Have you ever had am intoxicated patients enter your ED after a car crash? Often times they’re not too happy. In fact, I’ve had some intoxicated patients say some very mean things about me, my mother, my family and my genetic upbringing. He didn’t even know my mom. Not very fun.

What can you do about drunk patients?

Belligerent, intoxicated patients can often fight you when you’re attempting to provide treatment. When an intoxicated patient says, “I’m taking this collar off and you can’t stop me,” what exactly is the right thing to do? Can the patient provide consent?

Sound mind and patient consent

Justice Benjamin Cardozo said we have the right to consent to our own healthcare, but there were some caveats. You have to be of adult years and… what?

Of sound mind.

If you are not of sound mind you cannot make decisions about your healthcare.

Back to the patient

So when it comes to the intoxicated patient shouting that you cannot make him keep his collar on… yes, yes you can. You can immobilize physically or chemically and even intubate the patient as deemed necessary to prevent the patient from causing harm to his or herself.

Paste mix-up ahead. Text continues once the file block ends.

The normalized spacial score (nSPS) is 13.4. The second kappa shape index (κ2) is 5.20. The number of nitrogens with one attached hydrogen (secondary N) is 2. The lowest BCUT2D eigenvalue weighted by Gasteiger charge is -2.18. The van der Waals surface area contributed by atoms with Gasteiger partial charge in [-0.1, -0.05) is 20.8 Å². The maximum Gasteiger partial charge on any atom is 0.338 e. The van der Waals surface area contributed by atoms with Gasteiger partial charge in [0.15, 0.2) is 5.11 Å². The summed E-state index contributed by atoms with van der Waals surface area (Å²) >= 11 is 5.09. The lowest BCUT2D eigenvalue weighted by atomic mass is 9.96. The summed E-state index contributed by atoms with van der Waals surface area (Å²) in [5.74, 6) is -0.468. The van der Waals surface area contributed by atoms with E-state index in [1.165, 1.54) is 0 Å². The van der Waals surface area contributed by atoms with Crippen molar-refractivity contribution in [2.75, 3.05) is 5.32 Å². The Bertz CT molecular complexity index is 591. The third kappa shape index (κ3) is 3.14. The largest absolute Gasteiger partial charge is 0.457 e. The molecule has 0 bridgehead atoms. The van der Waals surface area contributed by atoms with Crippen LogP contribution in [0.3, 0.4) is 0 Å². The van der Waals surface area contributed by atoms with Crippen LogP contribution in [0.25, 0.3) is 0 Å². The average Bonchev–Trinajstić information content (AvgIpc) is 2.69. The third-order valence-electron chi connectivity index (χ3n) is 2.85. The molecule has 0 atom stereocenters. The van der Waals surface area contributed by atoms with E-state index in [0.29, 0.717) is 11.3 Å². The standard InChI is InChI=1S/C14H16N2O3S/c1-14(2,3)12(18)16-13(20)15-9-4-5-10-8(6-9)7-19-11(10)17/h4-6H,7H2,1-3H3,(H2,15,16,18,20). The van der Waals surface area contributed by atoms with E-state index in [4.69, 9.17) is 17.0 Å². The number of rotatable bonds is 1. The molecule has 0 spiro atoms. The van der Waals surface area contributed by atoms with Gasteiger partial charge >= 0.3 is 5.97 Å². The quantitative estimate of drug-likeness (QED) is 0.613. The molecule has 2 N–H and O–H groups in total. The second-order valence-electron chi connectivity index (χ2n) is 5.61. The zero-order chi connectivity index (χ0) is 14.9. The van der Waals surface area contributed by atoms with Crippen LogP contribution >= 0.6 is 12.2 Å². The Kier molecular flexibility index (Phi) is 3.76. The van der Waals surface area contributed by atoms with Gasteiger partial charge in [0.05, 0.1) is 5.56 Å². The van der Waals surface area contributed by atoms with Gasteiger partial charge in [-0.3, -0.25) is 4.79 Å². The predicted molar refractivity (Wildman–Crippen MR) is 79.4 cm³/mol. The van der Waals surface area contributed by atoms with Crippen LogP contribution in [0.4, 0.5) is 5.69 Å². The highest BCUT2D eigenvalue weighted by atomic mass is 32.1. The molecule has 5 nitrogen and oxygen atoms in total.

I heard about a belligerent drunk who was trying to fight the board ED doctor, so the doctor sutured the patient’s earlobes to the backboard. Ultimately this doctor was acting accordingly. Why?

Because the doctor felt it was in the patients best interest.

I read about a patient who insistently refused treatment. He took his collar off and stormed out and due to his C-Spine fracture and became a quadriplegic.

When a quadriplegic comes into court and the jury sees this permanently disabled patient – the last thing they’ll want to hear is, “we couldn’t control him because he was drunk.” The jury’s going to say that the provider should have controlled him, that’s the provider’s job.

Ultimately, you have the right and responsibility to control intoxicated patients. It’s for their (and your) own good.

Now, what about the person that had only two beers? Two glasses of wine? Are they of sound mind? It absolutely depends on how your note tells the story. If they are clear in speech, making sense, walking without ataxia and not going to drive, I will deem them of sound mind. I will use that exact verbiage in my chart, “patient is of sound mind because…” Also, make sure the nurse’s note is saying the same thing as well.

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John Bielinski, Jr., MS PAC is a practicing emergency medicine clinician, and has been lecturing nationally for more than ten years, teaching the tactics that have proven invaluable in his career as a medical professional.
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